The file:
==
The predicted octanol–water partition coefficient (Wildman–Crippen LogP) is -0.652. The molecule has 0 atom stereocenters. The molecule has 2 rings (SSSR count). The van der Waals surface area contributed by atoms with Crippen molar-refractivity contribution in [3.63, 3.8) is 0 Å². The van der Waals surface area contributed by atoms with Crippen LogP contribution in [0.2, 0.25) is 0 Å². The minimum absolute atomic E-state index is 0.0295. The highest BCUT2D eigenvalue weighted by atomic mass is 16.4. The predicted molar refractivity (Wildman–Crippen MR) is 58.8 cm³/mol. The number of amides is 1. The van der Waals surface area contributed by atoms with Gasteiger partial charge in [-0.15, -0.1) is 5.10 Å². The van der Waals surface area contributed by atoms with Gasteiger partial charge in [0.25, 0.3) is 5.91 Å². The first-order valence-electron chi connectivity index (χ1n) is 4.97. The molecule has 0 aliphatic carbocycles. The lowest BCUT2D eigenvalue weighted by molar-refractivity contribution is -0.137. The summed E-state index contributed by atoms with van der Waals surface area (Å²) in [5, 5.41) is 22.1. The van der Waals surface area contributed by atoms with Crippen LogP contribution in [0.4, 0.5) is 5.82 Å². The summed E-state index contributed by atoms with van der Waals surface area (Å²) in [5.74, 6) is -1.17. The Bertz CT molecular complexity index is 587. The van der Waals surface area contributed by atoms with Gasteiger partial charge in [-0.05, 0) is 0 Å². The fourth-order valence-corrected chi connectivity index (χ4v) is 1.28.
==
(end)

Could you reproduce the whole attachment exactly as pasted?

The predicted octanol–water partition coefficient (Wildman–Crippen LogP) is -0.652. The molecule has 0 atom stereocenters. The molecule has 2 rings (SSSR count). The van der Waals surface area contributed by atoms with Crippen molar-refractivity contribution in [3.63, 3.8) is 0 Å². The van der Waals surface area contributed by atoms with Crippen LogP contribution in [0.2, 0.25) is 0 Å². The minimum absolute atomic E-state index is 0.0295. The highest BCUT2D eigenvalue weighted by atomic mass is 16.4. The predicted molar refractivity (Wildman–Crippen MR) is 58.8 cm³/mol. The number of amides is 1. The van der Waals surface area contributed by atoms with Gasteiger partial charge in [-0.15, -0.1) is 5.10 Å². The van der Waals surface area contributed by atoms with Gasteiger partial charge in [0.25, 0.3) is 5.91 Å². The first-order valence-electron chi connectivity index (χ1n) is 4.97. The molecule has 0 aliphatic carbocycles. The lowest BCUT2D eigenvalue weighted by molar-refractivity contribution is -0.137. The summed E-state index contributed by atoms with van der Waals surface area (Å²) in [5, 5.41) is 22.1. The van der Waals surface area contributed by atoms with Crippen LogP contribution in [0.4, 0.5) is 5.82 Å². The summed E-state index contributed by atoms with van der Waals surface area (Å²) in [5.74, 6) is -1.17. The Bertz CT molecular complexity index is 587. The van der Waals surface area contributed by atoms with Gasteiger partial charge in [-0.05, 0) is 0 Å². The fourth-order valence-corrected chi connectivity index (χ4v) is 1.28.